What To Do In Your Coop In July

What To Do In Your Coop In July

It’s July, and the middle of summer comes with it’s own special chores. Here’s what to do in your coop in July so you raise a healthy flock of hens, ducks, geese, and more!


Keep out pests with herbs and spices

Use cinnamon, peppermint, wormwood, and other herbs to prevent pests. You can also use a blend such as PestsBGone.



Fly strike can be (and often is) deadly, but you might be able to prevent it if you’re vigilant. If your hens have any cuts or abrasions, be sure to clean the wound thoroughly DAILY and cover if possible.


If it looks like your chicken or duck is excessively bothered by flies, bring him or her inside, clean the wound (get a vet’s advice if you see maggots at all) and keep her inside until the wound is healed.


If you have roosters and/or drakes, be sure to check the bellies of your hens for cuts. If your hens have bare skin on their bellies, consider isolating them from the roosters.


Clean coop thoroughly to keep out flying pests.

Daily is best to reduce flies. Sweep out old bedding and sprinkle with an all natural coop refresher to reduce ammonia.


Clean out nesting boxes

Clean nesting boxes to reduce the fly population. If broody hens are sitting on eggs, don’t clean the nesting boxes, but apply herbs to try to freshen. You don’t want to disturb the hen and accidentally cause her to abandon her nest.


hens in nesting boxes

Use fans to try to increase circulation in very hot coops

If possible, use a fan in the coop. Be sure it can’t be knocked over, and that it has a safety cover.


Check on chickens regularly throughout very hot days for possibility of heat stroke and provide extra ice water if needed.

Heat stroke can creep up suddenly. If your hens seem disoriented, are laying down and won’t get up, or suddenly can’t walk, they might be heat stressed. Try to prevent heat stress by providing ice water and lots of shade.


Make frozen treats out of beef tallow or other solid fat with a high smoke point

Use frozen peas, corn, or other treats to entice your hens to eat the frozen treat. Beef tallow treats don’t melt easily, and chickens love the taste.


Create extra shade in the run with tarps, wood, etc to prevent heat stroke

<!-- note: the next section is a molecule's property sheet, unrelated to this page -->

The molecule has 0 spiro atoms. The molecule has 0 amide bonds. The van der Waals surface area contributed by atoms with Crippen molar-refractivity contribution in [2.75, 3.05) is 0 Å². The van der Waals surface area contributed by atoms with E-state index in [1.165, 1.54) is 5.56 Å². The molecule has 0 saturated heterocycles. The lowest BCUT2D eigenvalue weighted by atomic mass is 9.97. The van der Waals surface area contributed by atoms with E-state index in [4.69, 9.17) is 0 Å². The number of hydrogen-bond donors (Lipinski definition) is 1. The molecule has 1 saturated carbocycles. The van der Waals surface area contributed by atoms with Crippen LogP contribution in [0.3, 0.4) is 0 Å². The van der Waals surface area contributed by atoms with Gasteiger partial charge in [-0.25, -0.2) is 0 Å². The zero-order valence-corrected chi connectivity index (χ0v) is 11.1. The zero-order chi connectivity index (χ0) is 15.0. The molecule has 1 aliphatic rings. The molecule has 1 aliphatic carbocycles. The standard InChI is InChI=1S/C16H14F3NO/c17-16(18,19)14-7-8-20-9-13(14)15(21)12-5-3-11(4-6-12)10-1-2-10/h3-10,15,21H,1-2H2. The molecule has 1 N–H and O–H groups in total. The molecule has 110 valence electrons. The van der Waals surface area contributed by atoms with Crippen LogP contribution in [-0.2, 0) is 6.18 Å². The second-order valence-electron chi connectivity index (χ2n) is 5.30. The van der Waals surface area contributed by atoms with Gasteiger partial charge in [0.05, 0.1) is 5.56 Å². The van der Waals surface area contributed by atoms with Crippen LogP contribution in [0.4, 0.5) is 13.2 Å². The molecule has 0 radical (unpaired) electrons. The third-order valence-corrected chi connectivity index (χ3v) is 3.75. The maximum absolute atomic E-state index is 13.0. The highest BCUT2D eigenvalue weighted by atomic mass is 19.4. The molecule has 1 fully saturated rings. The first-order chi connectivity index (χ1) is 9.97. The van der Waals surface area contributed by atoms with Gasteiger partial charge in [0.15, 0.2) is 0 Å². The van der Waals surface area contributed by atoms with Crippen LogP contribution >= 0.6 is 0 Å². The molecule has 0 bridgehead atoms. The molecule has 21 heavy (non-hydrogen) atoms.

It looks ugly, but it might save a life.


Fill nesting boxes with extra herbs (such as Scent of Spring) to promote egg laying

Your chickens might need extra support in the summer heat. Nesting herbs also provide a healthy living environment.


Provide an extra calcium supplement such as oyster shells, dried eggshells, or Best Eggs Ever Nesting Herbs!

In addition to extra nutrients (see above) your chickens might need extra calcium to lay eggs.


Add electrolytes to water on very hot days & thoroughly clean waterers that are dirty.

Electrolytes might help your hens avoid heat stress, and they’re easily administered in water. You can find electrolytes in your local farm store.


Keep chicks in shade as much as possible

Chicks especially are vulnerable to heat stroke. Place chicks in an area that’s always out of direct sun, and provide water with electrolytes.


For ducks, provide a pool or flood part of the run so they have a cool place to lay down

You can do this for chickens, also! You’ll notice your ducks laying down to keep cool. If you can flood an area under a tree or other shade, that’s even better.

Get Rid Of Flies In Your Chicken Coop For Happier Hens!

Get Rid Of Flies In Your Chicken Coop For Happier Hens!

Get rid of flies in your chicken coop this summer before life gets too buggy.


We’ve got our fly control situation in full gear (hot Southern summers!). 


With the amount of manure we have on our farm (with horses, pigs, goats, and rabbits in addition to our chickens), to say we have a LOT of manure is something of an understatement.


The key to getting rid of flies, I’ve found, is to try to stop them from breeding. 


While you’re never going to get rid of ALL of them, you can do a good job decreasing the population, especially if you have just a few chickens.


Studies show that if you get rid of flies in your chicken coop, Campylobacter is less likely to spread, keeping you, your family, and your flock healthier.